PURPOSE We aimed to develop a predictive model for lung water content using ultrashort echo time (UTE) magnetic resonance imaging (MRI) and a sponge phantom. MATERIALS AND METHODS Image quality was preliminarily optimized, and the signalto- noise ratio (SNR) of UTE was compared with that obtained from a three-dimensional fast gradient echo (FGRE) sequence. Four predetermined volumes of water (3.5, 3.0, 2.5, and 2.0 mL) were soaked in cellulose foam sponges 1.8 cm3 in size and were imaged with UTE-MRI at 1.5 and 3.0 Tesla (T). A multiple echo time experiment (range, 0.1-9.6 ms) was conducted, and the T2 signal decay curve was determined at each volume of water. A three-parameter equation was fitted to the measured signal, allowing for the calculation of proton density and T2*. The calculation error of proton density was determined as a function of echo time. The constants that allowed for the determination of unknown volumes of water from the measured proton density were calculated using linear regression. RESULTS UTE-MRI provided excellent image quality for the four phantoms and showed a higher SNR, compared to that of FGRE. Proton density decreased proportionally with the decreases in both lung water and field strength (from 3.5 to 2.0 mL; proton density range at 1.5 T, 30.5-17.3; at 3.0 T, 84.2- 41.5). Minimum echo time less than 0.6 ms at 1.5 T and 1 ms at 3.0 T maintained calculation errors for proton density within the range of 0%-10%. The slopes of the lines for determining the unknown volumes of water with UTE-MRI were 0.12±0.003 at 1.5 T and 0.05±0.002 at 3.0 T (P < 0.0001). CONCLUSION In a sponge phantom imaged at 1.5 and 3.0 T, unknown volumes of water can be predicted with high accuracy using UTE-MRI.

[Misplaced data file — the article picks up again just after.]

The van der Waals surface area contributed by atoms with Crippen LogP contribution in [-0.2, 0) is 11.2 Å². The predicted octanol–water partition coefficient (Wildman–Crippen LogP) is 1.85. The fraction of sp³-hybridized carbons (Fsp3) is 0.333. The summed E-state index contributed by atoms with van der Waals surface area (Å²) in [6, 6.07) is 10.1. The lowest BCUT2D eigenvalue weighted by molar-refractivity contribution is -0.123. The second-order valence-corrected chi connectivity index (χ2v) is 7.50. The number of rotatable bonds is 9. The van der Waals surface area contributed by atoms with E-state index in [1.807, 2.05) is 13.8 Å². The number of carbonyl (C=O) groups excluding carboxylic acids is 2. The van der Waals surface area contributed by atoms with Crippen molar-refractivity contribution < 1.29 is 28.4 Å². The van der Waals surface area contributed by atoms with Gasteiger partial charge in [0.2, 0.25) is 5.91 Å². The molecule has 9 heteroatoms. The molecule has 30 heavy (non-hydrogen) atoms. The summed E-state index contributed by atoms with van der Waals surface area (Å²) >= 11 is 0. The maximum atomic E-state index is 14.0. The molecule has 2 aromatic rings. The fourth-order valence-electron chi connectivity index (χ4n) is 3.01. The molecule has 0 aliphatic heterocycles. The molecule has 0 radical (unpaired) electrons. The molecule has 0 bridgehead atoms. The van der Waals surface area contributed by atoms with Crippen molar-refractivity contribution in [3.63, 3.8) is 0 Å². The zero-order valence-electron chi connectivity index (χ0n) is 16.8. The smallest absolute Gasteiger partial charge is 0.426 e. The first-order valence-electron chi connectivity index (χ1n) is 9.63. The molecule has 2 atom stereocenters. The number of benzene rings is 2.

ASJC Scopus subject areas
- Radiology Nuclear Medicine and imaging
- Cardiology and Cardiovascular Medicine